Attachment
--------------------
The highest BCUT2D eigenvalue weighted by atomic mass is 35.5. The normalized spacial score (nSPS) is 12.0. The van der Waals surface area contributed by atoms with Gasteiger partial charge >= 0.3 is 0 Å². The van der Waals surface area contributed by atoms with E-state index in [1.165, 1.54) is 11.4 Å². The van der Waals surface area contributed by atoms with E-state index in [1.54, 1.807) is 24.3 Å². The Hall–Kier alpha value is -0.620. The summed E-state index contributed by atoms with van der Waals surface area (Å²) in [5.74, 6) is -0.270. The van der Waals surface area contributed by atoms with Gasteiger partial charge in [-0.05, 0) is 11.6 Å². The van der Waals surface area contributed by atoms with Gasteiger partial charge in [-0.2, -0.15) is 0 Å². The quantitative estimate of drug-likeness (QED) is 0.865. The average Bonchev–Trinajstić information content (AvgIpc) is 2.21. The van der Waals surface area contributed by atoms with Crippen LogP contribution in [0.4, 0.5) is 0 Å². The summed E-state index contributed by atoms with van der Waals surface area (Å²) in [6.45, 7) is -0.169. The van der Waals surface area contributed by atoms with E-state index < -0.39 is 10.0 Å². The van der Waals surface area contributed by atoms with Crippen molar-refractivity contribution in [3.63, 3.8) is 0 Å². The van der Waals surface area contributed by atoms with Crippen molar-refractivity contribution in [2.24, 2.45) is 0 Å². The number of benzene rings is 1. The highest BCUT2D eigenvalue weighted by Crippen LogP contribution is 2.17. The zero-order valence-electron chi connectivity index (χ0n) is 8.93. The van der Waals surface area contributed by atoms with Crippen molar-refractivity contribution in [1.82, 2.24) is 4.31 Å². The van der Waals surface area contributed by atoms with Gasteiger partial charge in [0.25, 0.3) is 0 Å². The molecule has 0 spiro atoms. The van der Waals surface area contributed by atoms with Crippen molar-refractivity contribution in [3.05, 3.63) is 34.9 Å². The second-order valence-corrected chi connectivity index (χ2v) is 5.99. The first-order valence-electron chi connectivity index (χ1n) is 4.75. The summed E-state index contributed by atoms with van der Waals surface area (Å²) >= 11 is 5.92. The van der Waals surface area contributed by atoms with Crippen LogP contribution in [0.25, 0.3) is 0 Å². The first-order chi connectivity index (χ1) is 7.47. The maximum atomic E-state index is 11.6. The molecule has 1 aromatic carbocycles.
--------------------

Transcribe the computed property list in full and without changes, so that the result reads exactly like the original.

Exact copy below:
The highest BCUT2D eigenvalue weighted by atomic mass is 35.5. The normalized spacial score (nSPS) is 12.0. The van der Waals surface area contributed by atoms with Gasteiger partial charge >= 0.3 is 0 Å². The van der Waals surface area contributed by atoms with E-state index in [1.165, 1.54) is 11.4 Å². The van der Waals surface area contributed by atoms with E-state index in [1.54, 1.807) is 24.3 Å². The Hall–Kier alpha value is -0.620. The summed E-state index contributed by atoms with van der Waals surface area (Å²) in [5.74, 6) is -0.270. The van der Waals surface area contributed by atoms with Gasteiger partial charge in [-0.05, 0) is 11.6 Å². The van der Waals surface area contributed by atoms with Gasteiger partial charge in [-0.2, -0.15) is 0 Å². The quantitative estimate of drug-likeness (QED) is 0.865. The average Bonchev–Trinajstić information content (AvgIpc) is 2.21. The van der Waals surface area contributed by atoms with Crippen LogP contribution in [0.4, 0.5) is 0 Å². The summed E-state index contributed by atoms with van der Waals surface area (Å²) in [6.45, 7) is -0.169. The van der Waals surface area contributed by atoms with E-state index < -0.39 is 10.0 Å². The van der Waals surface area contributed by atoms with Crippen molar-refractivity contribution in [3.63, 3.8) is 0 Å². The van der Waals surface area contributed by atoms with Crippen molar-refractivity contribution in [2.24, 2.45) is 0 Å². The number of benzene rings is 1. The highest BCUT2D eigenvalue weighted by Crippen LogP contribution is 2.17. The zero-order valence-electron chi connectivity index (χ0n) is 8.93. The van der Waals surface area contributed by atoms with Crippen molar-refractivity contribution in [1.82, 2.24) is 4.31 Å². The van der Waals surface area contributed by atoms with Gasteiger partial charge in [0.25, 0.3) is 0 Å². The molecule has 0 spiro atoms. The van der Waals surface area contributed by atoms with Crippen molar-refractivity contribution in [3.05, 3.63) is 34.9 Å². The second-order valence-corrected chi connectivity index (χ2v) is 5.99. The first-order valence-electron chi connectivity index (χ1n) is 4.75. The summed E-state index contributed by atoms with van der Waals surface area (Å²) >= 11 is 5.92. The van der Waals surface area contributed by atoms with Crippen LogP contribution in [0.25, 0.3) is 0 Å². The first-order chi connectivity index (χ1) is 7.47. The maximum atomic E-state index is 11.6. The molecule has 1 aromatic carbocycles.